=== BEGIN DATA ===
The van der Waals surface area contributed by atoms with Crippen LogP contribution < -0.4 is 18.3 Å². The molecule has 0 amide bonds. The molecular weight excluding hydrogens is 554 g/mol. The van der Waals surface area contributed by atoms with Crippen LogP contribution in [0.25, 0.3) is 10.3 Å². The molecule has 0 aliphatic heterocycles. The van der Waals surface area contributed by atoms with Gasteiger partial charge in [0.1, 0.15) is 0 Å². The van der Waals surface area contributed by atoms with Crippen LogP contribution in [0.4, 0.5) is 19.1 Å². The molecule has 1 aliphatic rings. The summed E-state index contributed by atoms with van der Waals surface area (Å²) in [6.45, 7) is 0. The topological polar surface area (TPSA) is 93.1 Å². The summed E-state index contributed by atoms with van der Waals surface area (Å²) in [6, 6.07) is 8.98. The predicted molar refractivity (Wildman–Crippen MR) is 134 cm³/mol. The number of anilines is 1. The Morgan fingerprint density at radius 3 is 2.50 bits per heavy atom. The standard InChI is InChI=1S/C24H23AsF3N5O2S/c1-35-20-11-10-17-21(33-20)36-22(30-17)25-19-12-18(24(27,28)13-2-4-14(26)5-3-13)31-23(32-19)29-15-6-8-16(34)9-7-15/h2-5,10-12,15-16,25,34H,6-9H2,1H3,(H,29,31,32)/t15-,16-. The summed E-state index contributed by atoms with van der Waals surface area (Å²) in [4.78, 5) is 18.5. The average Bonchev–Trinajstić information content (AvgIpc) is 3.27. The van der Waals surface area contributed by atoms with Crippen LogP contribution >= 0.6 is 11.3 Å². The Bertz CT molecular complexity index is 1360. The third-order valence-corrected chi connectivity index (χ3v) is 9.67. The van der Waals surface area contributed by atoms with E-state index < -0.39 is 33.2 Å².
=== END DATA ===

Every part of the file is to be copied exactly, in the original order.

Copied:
The van der Waals surface area contributed by atoms with Crippen LogP contribution < -0.4 is 18.3 Å². The molecule has 0 amide bonds. The molecular weight excluding hydrogens is 554 g/mol. The van der Waals surface area contributed by atoms with Crippen LogP contribution in [0.25, 0.3) is 10.3 Å². The molecule has 0 aliphatic heterocycles. The van der Waals surface area contributed by atoms with Gasteiger partial charge in [0.1, 0.15) is 0 Å². The van der Waals surface area contributed by atoms with Crippen LogP contribution in [0.4, 0.5) is 19.1 Å². The molecule has 1 aliphatic rings. The summed E-state index contributed by atoms with van der Waals surface area (Å²) in [6.45, 7) is 0. The topological polar surface area (TPSA) is 93.1 Å². The summed E-state index contributed by atoms with van der Waals surface area (Å²) in [6, 6.07) is 8.98. The predicted molar refractivity (Wildman–Crippen MR) is 134 cm³/mol. The number of anilines is 1. The Morgan fingerprint density at radius 3 is 2.50 bits per heavy atom. The standard InChI is InChI=1S/C24H23AsF3N5O2S/c1-35-20-11-10-17-21(33-20)36-22(30-17)25-19-12-18(24(27,28)13-2-4-14(26)5-3-13)31-23(32-19)29-15-6-8-16(34)9-7-15/h2-5,10-12,15-16,25,34H,6-9H2,1H3,(H,29,31,32)/t15-,16-. The summed E-state index contributed by atoms with van der Waals surface area (Å²) in [4.78, 5) is 18.5. The average Bonchev–Trinajstić information content (AvgIpc) is 3.27. The van der Waals surface area contributed by atoms with Crippen LogP contribution >= 0.6 is 11.3 Å². The Bertz CT molecular complexity index is 1360. The third-order valence-corrected chi connectivity index (χ3v) is 9.67. The van der Waals surface area contributed by atoms with E-state index < -0.39 is 33.2 Å².